7 Ways to Manage Client Expectations

7 Ways to Manage Client ExpectationsManaging client expectations is crucial in order to keep your clients invested in you and with their financial plan. Here are a few ways to make sure you deliver on your clients’ expectations both in terms of investment performance and your level of service.

1. Don’t overpromise

Overpromising is the biggest mistake you can make when it comes to managing client expectations. In general, your clients don’t want you to get them on the rich list – they simply want you to protect their assets against inflation, get the kids through college or help them to retire in comfort.

Get this mp3 recording, Simple Truths for Investors, to remind clients that even though the markets change, their reasons to invest remain the same.

Agree at the outset what their long-term goals are so you are both on the same page. In the same way it pays to let your clients know what they can expect from you as an advisor:  You can’t and won’t be right all the time and no one should expect you to be. Be upfront about the fact you’re not perfect – you will make mistakes from time to time, but you will always own up to those mistakes and do your best to rectify them.

And remember that what you can promise is this: You will be the most committed advisor there is and you will do whatever it takes to keep them on track to where they want to go.

2. Explain volatility and that it’s a normal part of the investment journey

It’s important to be clear from the outset about market volatility. Set the stage with appropriate analogies. For example, tell clients ‘Like the New England  Patriots of the Carolina Panthers, your funds won’t win the Super Bowl  every year . But they are always in the mix.”

Manage their expectations by explaining that their investment journey is defined by a time frame that isn’t reflected in weeks, months or years – but in decades. One year of that journey is simply a snapshot, not the finished article. Failing to think long term because of a short-term fall in performance will destroy their well thought out investment plan – and eliminate their hopes and dreams of a comfortable retirement or debt-free future.

Watch this webinar replay if you need help explaining volatility to clients in a way they’d understand.

3. Build a strong relationship

Build a strong relationship that goes beyond the client/advisor dynamic. People do business with people they like and trust so you need to develop a personal relationship with your clients. A great deal of managing expectations relies on this.

Maintain regular communication and establish yourself early on as a valuable resource. Get to know your clients well, their family situation and where they like to spend time. Understand what makes them tick and translate that into the relationship.

4. Communicate regularly and address problems head on

Lack of communication is usually at the root of all things, and your relationship will suffer if you don’t start being proactive about communication when it comes to both good and bad news.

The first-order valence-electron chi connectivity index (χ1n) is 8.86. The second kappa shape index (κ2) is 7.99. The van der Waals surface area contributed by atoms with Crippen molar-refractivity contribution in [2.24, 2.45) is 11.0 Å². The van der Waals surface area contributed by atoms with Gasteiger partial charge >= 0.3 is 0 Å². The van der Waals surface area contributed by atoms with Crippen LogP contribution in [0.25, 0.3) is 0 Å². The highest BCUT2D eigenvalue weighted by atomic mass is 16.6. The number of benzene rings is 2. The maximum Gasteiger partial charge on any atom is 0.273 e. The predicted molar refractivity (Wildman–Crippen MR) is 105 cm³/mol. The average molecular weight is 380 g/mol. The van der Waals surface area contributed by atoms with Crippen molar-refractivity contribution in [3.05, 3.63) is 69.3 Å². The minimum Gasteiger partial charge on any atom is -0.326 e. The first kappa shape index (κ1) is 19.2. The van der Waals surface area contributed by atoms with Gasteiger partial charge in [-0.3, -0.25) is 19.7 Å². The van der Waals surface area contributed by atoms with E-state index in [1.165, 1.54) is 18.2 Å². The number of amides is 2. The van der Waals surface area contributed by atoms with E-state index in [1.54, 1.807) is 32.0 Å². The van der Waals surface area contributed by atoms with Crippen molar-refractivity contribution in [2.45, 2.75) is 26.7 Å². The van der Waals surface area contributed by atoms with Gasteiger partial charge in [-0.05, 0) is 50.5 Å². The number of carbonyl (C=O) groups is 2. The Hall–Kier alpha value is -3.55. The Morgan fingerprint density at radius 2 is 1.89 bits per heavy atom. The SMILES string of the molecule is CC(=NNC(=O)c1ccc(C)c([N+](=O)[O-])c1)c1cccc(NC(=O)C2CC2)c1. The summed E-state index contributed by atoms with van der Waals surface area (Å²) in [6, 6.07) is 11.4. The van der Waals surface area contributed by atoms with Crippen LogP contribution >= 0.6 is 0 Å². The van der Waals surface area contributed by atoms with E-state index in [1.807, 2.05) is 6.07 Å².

When you encounter underperformance own it and control your reaction. Clients will follow where you lead and they will put the focus where you do, putting poor performance into perspective.

Hear hundreds of stories, analogies and power phrases, designed to help you better communicate with prospects and client: Say It So It Makes a Difference, mp3

5. Listen and learn

Clients may be unsure of what they want to achieve or they may not articulate it properly so develop excellent listening skills so you can identify their messages. Ask relevant questions to help you understand both your clients’ conscious and unconscious beliefs and expectations. Make sure you’re clear on what they want by asking them to confirm what you’ve learned from your conversations with them. If there’s a discrepancy, it might undermine their expectations in the future.

6. Be transparent

Be honest about fees and set a clear understanding of the budget required to pursue your clients’ investment goals. Have regular discussions about this – don’t leave it for when there’s an issue.

Put yourself in your client’s shoes and ask yourself how you would like to be treated. What do you appreciate in terms of service and how do you feel when someone doesn’t meet your expectations? Be nice, honest and patient.

7. Identify when a client’s expectations aren’t feasible

Sometimes a client’s expectations may not be feasible. They can’t expect you to report back to them every day – and try as you might, you may not always be able to return their call right away. Let them know they are a valued client but that you have to set appropriate boundaries around your service offering. Promise them you will always do your best. Only promise what you can deliver, then there will be no place for dissatisfaction later on.

Watch the webinar replay, How to Create Value with Clients, to make sure you do create value with clients and get paid what you’re worth.

How well you manage expectations depends on your skills when it comes to communication. So listen, be proactive and address issues directly and you will keep client expectations in check and grow the relationship over time. Be transparent about what you say you will do and do it, and don’t be unclear on fees and commissions. Always be on the lookout for new ways to communicate with clients to keep abreast of and influence their expectations.

Set clear parameters around what clients can expect from you in terms of service. Remind clients of the variable nature of investment markets and highlight the fact that a long-term strategy is always beneficial. If you do this, you’ve done all you can to manage your client expectations – and you can rest assured you’ve also done your best to act in their best interest.

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